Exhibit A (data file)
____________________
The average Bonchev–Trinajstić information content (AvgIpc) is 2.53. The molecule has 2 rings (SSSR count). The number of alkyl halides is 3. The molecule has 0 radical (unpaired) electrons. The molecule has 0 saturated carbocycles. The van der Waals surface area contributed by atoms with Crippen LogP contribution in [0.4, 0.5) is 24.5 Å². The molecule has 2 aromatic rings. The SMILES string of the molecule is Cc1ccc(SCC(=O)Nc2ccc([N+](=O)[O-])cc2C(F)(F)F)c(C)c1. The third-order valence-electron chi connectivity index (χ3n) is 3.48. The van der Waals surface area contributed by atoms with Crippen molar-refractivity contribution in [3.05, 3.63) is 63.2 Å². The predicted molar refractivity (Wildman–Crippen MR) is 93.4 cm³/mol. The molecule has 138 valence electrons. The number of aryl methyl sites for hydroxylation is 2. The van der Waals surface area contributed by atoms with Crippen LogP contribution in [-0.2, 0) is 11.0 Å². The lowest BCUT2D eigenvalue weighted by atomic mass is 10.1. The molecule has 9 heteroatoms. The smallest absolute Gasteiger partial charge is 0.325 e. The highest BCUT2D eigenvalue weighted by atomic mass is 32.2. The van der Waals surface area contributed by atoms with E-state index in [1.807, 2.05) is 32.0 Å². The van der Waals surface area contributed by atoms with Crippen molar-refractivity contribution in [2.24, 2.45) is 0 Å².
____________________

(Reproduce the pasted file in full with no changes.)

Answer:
The average Bonchev–Trinajstić information content (AvgIpc) is 2.53. The molecule has 2 rings (SSSR count). The number of alkyl halides is 3. The molecule has 0 radical (unpaired) electrons. The molecule has 0 saturated carbocycles. The van der Waals surface area contributed by atoms with Crippen LogP contribution in [0.4, 0.5) is 24.5 Å². The molecule has 2 aromatic rings. The SMILES string of the molecule is Cc1ccc(SCC(=O)Nc2ccc([N+](=O)[O-])cc2C(F)(F)F)c(C)c1. The third-order valence-electron chi connectivity index (χ3n) is 3.48. The van der Waals surface area contributed by atoms with Crippen molar-refractivity contribution in [3.05, 3.63) is 63.2 Å². The predicted molar refractivity (Wildman–Crippen MR) is 93.4 cm³/mol. The molecule has 138 valence electrons. The number of aryl methyl sites for hydroxylation is 2. The van der Waals surface area contributed by atoms with Crippen LogP contribution in [-0.2, 0) is 11.0 Å². The lowest BCUT2D eigenvalue weighted by atomic mass is 10.1. The molecule has 9 heteroatoms. The smallest absolute Gasteiger partial charge is 0.325 e. The highest BCUT2D eigenvalue weighted by atomic mass is 32.2. The van der Waals surface area contributed by atoms with E-state index in [1.807, 2.05) is 32.0 Å². The van der Waals surface area contributed by atoms with Crippen molar-refractivity contribution in [2.24, 2.45) is 0 Å².